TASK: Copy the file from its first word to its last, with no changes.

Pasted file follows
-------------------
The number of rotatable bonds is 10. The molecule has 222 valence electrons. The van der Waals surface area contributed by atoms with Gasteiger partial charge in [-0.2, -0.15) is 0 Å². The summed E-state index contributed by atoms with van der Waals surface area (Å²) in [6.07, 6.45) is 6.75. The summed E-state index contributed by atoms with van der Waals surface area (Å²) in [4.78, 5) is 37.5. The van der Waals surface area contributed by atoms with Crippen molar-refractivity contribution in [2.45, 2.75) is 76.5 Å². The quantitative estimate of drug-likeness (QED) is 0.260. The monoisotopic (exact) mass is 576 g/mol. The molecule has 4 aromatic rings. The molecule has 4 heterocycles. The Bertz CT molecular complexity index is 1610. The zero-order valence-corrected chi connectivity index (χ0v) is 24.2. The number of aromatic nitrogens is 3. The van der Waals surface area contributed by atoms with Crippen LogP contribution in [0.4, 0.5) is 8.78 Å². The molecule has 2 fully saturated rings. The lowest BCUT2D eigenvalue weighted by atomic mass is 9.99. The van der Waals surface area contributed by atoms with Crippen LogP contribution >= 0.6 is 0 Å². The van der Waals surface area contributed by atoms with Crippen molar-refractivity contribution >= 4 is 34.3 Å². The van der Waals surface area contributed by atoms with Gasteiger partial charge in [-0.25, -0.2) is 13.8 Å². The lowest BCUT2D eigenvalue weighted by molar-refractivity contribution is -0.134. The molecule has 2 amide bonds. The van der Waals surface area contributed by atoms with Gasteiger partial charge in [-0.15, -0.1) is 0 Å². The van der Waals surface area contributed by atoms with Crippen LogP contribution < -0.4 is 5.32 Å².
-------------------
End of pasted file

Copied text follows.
The number of rotatable bonds is 10. The molecule has 222 valence electrons. The van der Waals surface area contributed by atoms with Gasteiger partial charge in [-0.2, -0.15) is 0 Å². The summed E-state index contributed by atoms with van der Waals surface area (Å²) in [6.07, 6.45) is 6.75. The summed E-state index contributed by atoms with van der Waals surface area (Å²) in [4.78, 5) is 37.5. The van der Waals surface area contributed by atoms with Crippen molar-refractivity contribution in [2.45, 2.75) is 76.5 Å². The quantitative estimate of drug-likeness (QED) is 0.260. The monoisotopic (exact) mass is 576 g/mol. The molecule has 4 aromatic rings. The molecule has 4 heterocycles. The Bertz CT molecular complexity index is 1610. The zero-order valence-corrected chi connectivity index (χ0v) is 24.2. The number of aromatic nitrogens is 3. The van der Waals surface area contributed by atoms with Crippen LogP contribution in [0.4, 0.5) is 8.78 Å². The molecule has 2 fully saturated rings. The lowest BCUT2D eigenvalue weighted by atomic mass is 9.99. The van der Waals surface area contributed by atoms with Crippen LogP contribution >= 0.6 is 0 Å². The van der Waals surface area contributed by atoms with Crippen molar-refractivity contribution >= 4 is 34.3 Å². The van der Waals surface area contributed by atoms with Gasteiger partial charge in [-0.25, -0.2) is 13.8 Å². The lowest BCUT2D eigenvalue weighted by molar-refractivity contribution is -0.134. The molecule has 2 amide bonds. The van der Waals surface area contributed by atoms with Gasteiger partial charge in [-0.15, -0.1) is 0 Å². The van der Waals surface area contributed by atoms with Crippen LogP contribution < -0.4 is 5.32 Å².